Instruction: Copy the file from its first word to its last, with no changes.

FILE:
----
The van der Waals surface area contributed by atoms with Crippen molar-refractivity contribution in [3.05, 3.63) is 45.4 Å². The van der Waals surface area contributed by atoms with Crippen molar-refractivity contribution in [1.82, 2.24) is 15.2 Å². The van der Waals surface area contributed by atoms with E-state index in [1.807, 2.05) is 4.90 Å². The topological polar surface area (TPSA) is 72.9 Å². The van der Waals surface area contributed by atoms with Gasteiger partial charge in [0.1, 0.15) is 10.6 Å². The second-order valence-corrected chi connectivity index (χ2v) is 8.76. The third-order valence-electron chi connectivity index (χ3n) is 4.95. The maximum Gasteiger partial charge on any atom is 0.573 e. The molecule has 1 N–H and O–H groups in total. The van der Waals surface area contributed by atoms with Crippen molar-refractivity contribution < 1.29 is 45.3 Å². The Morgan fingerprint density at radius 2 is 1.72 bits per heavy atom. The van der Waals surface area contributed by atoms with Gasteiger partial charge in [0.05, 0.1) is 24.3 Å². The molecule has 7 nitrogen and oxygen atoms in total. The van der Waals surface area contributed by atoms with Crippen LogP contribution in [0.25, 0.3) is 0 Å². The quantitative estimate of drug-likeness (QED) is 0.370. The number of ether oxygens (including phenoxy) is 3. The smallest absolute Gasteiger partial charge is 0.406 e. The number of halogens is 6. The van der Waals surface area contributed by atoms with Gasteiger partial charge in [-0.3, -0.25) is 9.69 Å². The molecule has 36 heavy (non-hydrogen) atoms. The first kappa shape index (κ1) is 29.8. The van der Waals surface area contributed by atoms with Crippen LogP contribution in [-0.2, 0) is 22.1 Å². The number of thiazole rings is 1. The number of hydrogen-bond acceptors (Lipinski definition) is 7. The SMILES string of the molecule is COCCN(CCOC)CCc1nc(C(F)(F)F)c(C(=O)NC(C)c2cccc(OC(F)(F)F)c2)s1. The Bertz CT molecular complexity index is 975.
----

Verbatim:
The van der Waals surface area contributed by atoms with Crippen molar-refractivity contribution in [3.05, 3.63) is 45.4 Å². The van der Waals surface area contributed by atoms with Crippen molar-refractivity contribution in [1.82, 2.24) is 15.2 Å². The van der Waals surface area contributed by atoms with E-state index in [1.807, 2.05) is 4.90 Å². The topological polar surface area (TPSA) is 72.9 Å². The van der Waals surface area contributed by atoms with Gasteiger partial charge in [0.1, 0.15) is 10.6 Å². The second-order valence-corrected chi connectivity index (χ2v) is 8.76. The third-order valence-electron chi connectivity index (χ3n) is 4.95. The maximum Gasteiger partial charge on any atom is 0.573 e. The molecule has 1 N–H and O–H groups in total. The van der Waals surface area contributed by atoms with Crippen molar-refractivity contribution < 1.29 is 45.3 Å². The Morgan fingerprint density at radius 2 is 1.72 bits per heavy atom. The van der Waals surface area contributed by atoms with Gasteiger partial charge in [0.05, 0.1) is 24.3 Å². The molecule has 7 nitrogen and oxygen atoms in total. The van der Waals surface area contributed by atoms with Crippen LogP contribution in [0.25, 0.3) is 0 Å². The quantitative estimate of drug-likeness (QED) is 0.370. The number of ether oxygens (including phenoxy) is 3. The smallest absolute Gasteiger partial charge is 0.406 e. The number of halogens is 6. The van der Waals surface area contributed by atoms with Gasteiger partial charge in [-0.3, -0.25) is 9.69 Å². The molecule has 36 heavy (non-hydrogen) atoms. The first kappa shape index (κ1) is 29.8. The van der Waals surface area contributed by atoms with Crippen LogP contribution in [-0.2, 0) is 22.1 Å². The number of thiazole rings is 1. The number of hydrogen-bond acceptors (Lipinski definition) is 7. The SMILES string of the molecule is COCCN(CCOC)CCc1nc(C(F)(F)F)c(C(=O)NC(C)c2cccc(OC(F)(F)F)c2)s1. The Bertz CT molecular complexity index is 975.